Sasson found that at least 105 outposts had been established “in blatant violation of the law” and documented how government officials in the housing, defense and other ministries helped to establish them.
The Israeli government did not just provide material support to these outposts, it also began to defend their legality.
This August, before Israel’s governing coalition introduced the Regulation Bill, The New York Times revealed that one-third of the outposts had already been retroactively legalized or were on their way.
“Netanyahu’s government in 2011 had already quietly introduced what it called a new ‘combined policy,’” The New York Times reports.
“The idea was that Israel would remove settlement structures built on privately owned Palestinian land, but, in areas that Israel has declared as state land, would instead ‘regulate the planning status’ — or, in other words, legalize construction after the fact.”
According to Peace Now, the vast majority of the outposts are built on privately owned Palestinian land.
This policy was quietly announced through state responses to anti-settlement petitions in the courts. In fact, settlers have credited anti-settlement lawsuits with pushing the government to commit to supporting the outposts.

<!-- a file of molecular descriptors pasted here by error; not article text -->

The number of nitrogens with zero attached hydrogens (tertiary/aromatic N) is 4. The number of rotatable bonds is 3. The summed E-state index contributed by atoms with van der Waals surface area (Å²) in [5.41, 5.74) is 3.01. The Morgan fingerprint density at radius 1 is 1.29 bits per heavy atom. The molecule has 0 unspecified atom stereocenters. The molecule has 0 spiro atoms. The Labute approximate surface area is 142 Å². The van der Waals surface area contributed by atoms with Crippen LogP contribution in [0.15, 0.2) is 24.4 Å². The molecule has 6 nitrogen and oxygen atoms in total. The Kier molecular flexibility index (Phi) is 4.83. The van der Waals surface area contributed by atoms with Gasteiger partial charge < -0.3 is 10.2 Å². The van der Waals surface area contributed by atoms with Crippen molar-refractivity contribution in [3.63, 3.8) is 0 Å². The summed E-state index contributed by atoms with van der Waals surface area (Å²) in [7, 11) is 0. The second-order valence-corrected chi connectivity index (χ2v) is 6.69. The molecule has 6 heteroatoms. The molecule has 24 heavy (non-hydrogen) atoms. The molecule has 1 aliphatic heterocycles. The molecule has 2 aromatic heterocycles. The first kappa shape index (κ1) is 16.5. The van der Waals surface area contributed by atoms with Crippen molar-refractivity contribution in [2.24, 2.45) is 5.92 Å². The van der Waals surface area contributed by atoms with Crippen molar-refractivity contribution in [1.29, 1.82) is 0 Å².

But except for a few high-profile cases, the government left most outposts on private land alone, and in the case of Amona, defended their right to remain.
Two years ago the Israeli government lost its final battle in the high court to keep Amona settlers on Palestinians’ land. The high court ruled that settlements could not be founded on private Palestinian land and gave the settlers two years to relocate.
In prior cases, the court has ruled that Israeli settlements can be built on “state land.” The distinction between state and private land – like the distinction between outposts and settlements – is an invention of Israeli law to enable the colonization of the West Bank.
Accordingly, Israel has recently been aggressively reclassifying private Palestinian land across the occupied West Bank as “state land.”
The government’s defeat in the Amona case in 2014 may have disappointed the Israeli government, but it did not derail a process it had begun several years before: to retroactively legalize scores of outposts throughout the West Bank.
The court defeat may even have helped the Regulation Bill by mobilizing the parliament against the judiciary. On 14 November, a day after the high court rejected the government’s request to postpone the Amona evacuation, ministers unanimously approved the bill.
Peace Now does not believe the timing was a coincidence.
Far-right Knesset member Bezalel Smotrich, who co-sponsored the bill, said the “legal terror of left-wing organizations against settling the land has come to an end.”
The bill must still pass three more readings in Israel’s parliament, and Israel’s attorney general says it breaches international law and he would not be able to defend it in the high court.
The government announced the final readings would not take place until after US President-elect Donald Trump is inaugurated in late January.
But with or without the bill, there will likely be no let up to Palestinians being forced off their land and terrorized by the settlers and the army that protects them.